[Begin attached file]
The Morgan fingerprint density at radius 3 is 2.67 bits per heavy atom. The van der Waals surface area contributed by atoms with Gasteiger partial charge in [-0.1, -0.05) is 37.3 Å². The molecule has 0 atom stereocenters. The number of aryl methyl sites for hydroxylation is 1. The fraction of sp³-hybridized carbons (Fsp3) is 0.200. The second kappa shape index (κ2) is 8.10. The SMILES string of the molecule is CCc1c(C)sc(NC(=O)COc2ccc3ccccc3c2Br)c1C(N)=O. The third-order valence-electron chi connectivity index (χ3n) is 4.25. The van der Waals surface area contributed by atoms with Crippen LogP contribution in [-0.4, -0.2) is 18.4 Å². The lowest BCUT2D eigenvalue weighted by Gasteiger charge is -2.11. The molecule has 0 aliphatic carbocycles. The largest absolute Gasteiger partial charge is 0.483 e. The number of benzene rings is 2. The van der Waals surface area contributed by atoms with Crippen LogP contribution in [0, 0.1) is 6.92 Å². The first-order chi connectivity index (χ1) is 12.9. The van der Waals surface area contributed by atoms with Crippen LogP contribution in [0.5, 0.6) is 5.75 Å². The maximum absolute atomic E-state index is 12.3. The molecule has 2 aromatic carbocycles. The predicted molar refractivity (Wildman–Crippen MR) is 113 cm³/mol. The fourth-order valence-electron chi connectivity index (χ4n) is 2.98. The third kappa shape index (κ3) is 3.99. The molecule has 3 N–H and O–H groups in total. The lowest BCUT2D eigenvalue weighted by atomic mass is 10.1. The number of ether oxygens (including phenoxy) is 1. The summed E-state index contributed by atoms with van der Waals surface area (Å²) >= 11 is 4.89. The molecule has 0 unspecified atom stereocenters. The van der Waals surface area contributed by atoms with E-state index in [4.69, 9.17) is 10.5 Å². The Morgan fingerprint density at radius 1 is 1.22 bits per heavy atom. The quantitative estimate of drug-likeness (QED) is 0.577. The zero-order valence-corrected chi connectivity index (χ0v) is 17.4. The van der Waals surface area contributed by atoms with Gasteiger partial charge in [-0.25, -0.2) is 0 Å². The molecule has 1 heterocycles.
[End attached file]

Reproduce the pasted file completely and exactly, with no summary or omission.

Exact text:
The Morgan fingerprint density at radius 3 is 2.67 bits per heavy atom. The van der Waals surface area contributed by atoms with Gasteiger partial charge in [-0.1, -0.05) is 37.3 Å². The molecule has 0 atom stereocenters. The number of aryl methyl sites for hydroxylation is 1. The fraction of sp³-hybridized carbons (Fsp3) is 0.200. The second kappa shape index (κ2) is 8.10. The SMILES string of the molecule is CCc1c(C)sc(NC(=O)COc2ccc3ccccc3c2Br)c1C(N)=O. The third-order valence-electron chi connectivity index (χ3n) is 4.25. The van der Waals surface area contributed by atoms with Crippen LogP contribution in [-0.4, -0.2) is 18.4 Å². The lowest BCUT2D eigenvalue weighted by Gasteiger charge is -2.11. The molecule has 0 aliphatic carbocycles. The largest absolute Gasteiger partial charge is 0.483 e. The number of benzene rings is 2. The van der Waals surface area contributed by atoms with Crippen LogP contribution in [0, 0.1) is 6.92 Å². The first-order chi connectivity index (χ1) is 12.9. The van der Waals surface area contributed by atoms with Crippen LogP contribution in [0.5, 0.6) is 5.75 Å². The maximum absolute atomic E-state index is 12.3. The molecule has 2 aromatic carbocycles. The predicted molar refractivity (Wildman–Crippen MR) is 113 cm³/mol. The fourth-order valence-electron chi connectivity index (χ4n) is 2.98. The third kappa shape index (κ3) is 3.99. The molecule has 3 N–H and O–H groups in total. The lowest BCUT2D eigenvalue weighted by atomic mass is 10.1. The number of ether oxygens (including phenoxy) is 1. The summed E-state index contributed by atoms with van der Waals surface area (Å²) >= 11 is 4.89. The molecule has 0 unspecified atom stereocenters. The van der Waals surface area contributed by atoms with E-state index in [4.69, 9.17) is 10.5 Å². The Morgan fingerprint density at radius 1 is 1.22 bits per heavy atom. The quantitative estimate of drug-likeness (QED) is 0.577. The zero-order valence-corrected chi connectivity index (χ0v) is 17.4. The van der Waals surface area contributed by atoms with Gasteiger partial charge in [-0.25, -0.2) is 0 Å². The molecule has 1 heterocycles.